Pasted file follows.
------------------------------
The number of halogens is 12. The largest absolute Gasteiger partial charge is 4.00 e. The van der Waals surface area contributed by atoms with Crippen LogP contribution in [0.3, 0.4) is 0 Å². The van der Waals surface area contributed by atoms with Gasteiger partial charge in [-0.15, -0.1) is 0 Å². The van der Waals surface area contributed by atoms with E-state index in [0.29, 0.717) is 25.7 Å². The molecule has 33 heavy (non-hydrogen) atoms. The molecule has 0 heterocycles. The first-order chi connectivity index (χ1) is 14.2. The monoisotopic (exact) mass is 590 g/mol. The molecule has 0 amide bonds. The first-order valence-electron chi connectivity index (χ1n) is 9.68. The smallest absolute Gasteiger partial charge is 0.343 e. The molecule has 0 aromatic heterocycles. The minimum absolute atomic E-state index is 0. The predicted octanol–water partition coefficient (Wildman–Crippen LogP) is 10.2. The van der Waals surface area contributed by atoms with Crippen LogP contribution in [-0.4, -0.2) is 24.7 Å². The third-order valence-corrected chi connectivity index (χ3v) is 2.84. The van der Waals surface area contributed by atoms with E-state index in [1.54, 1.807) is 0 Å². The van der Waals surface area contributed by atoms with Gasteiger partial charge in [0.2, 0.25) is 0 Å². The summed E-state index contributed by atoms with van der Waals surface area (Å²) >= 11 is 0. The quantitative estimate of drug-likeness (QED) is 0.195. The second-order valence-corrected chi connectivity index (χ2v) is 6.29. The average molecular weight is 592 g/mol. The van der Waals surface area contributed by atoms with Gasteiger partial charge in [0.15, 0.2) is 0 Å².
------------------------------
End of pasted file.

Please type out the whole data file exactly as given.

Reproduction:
The number of halogens is 12. The largest absolute Gasteiger partial charge is 4.00 e. The van der Waals surface area contributed by atoms with Crippen LogP contribution in [0.3, 0.4) is 0 Å². The van der Waals surface area contributed by atoms with Gasteiger partial charge in [-0.15, -0.1) is 0 Å². The van der Waals surface area contributed by atoms with E-state index in [0.29, 0.717) is 25.7 Å². The molecule has 33 heavy (non-hydrogen) atoms. The molecule has 0 heterocycles. The first-order chi connectivity index (χ1) is 14.2. The monoisotopic (exact) mass is 590 g/mol. The molecule has 0 amide bonds. The first-order valence-electron chi connectivity index (χ1n) is 9.68. The smallest absolute Gasteiger partial charge is 0.343 e. The molecule has 0 aromatic heterocycles. The minimum absolute atomic E-state index is 0. The predicted octanol–water partition coefficient (Wildman–Crippen LogP) is 10.2. The van der Waals surface area contributed by atoms with Crippen LogP contribution in [-0.4, -0.2) is 24.7 Å². The third-order valence-corrected chi connectivity index (χ3v) is 2.84. The van der Waals surface area contributed by atoms with E-state index in [1.54, 1.807) is 0 Å². The van der Waals surface area contributed by atoms with Gasteiger partial charge in [0.2, 0.25) is 0 Å². The summed E-state index contributed by atoms with van der Waals surface area (Å²) >= 11 is 0. The quantitative estimate of drug-likeness (QED) is 0.195. The second-order valence-corrected chi connectivity index (χ2v) is 6.29. The average molecular weight is 592 g/mol. The van der Waals surface area contributed by atoms with Gasteiger partial charge in [0.15, 0.2) is 0 Å².